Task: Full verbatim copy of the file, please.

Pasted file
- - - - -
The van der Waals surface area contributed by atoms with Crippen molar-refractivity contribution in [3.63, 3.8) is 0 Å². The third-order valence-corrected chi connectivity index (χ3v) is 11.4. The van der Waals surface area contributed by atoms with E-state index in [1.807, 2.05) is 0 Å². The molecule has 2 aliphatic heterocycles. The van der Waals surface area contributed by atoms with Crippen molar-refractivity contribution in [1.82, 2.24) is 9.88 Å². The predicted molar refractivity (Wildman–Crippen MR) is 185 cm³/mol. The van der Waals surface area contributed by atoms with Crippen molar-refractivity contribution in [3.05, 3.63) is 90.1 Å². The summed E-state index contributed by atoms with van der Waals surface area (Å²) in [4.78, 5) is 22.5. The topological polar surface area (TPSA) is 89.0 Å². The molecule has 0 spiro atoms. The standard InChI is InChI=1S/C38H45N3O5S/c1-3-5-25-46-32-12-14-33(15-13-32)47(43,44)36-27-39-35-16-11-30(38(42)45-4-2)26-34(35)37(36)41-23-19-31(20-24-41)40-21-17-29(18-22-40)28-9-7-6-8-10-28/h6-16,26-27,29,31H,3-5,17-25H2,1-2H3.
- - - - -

The van der Waals surface area contributed by atoms with Crippen molar-refractivity contribution in [3.63, 3.8) is 0 Å². The third-order valence-corrected chi connectivity index (χ3v) is 11.4. The van der Waals surface area contributed by atoms with E-state index in [1.807, 2.05) is 0 Å². The molecule has 2 aliphatic heterocycles. The van der Waals surface area contributed by atoms with Crippen molar-refractivity contribution in [1.82, 2.24) is 9.88 Å². The predicted molar refractivity (Wildman–Crippen MR) is 185 cm³/mol. The van der Waals surface area contributed by atoms with Crippen molar-refractivity contribution in [3.05, 3.63) is 90.1 Å². The summed E-state index contributed by atoms with van der Waals surface area (Å²) in [4.78, 5) is 22.5. The topological polar surface area (TPSA) is 89.0 Å². The molecule has 0 spiro atoms. The standard InChI is InChI=1S/C38H45N3O5S/c1-3-5-25-46-32-12-14-33(15-13-32)47(43,44)36-27-39-35-16-11-30(38(42)45-4-2)26-34(35)37(36)41-23-19-31(20-24-41)40-21-17-29(18-22-40)28-9-7-6-8-10-28/h6-16,26-27,29,31H,3-5,17-25H2,1-2H3.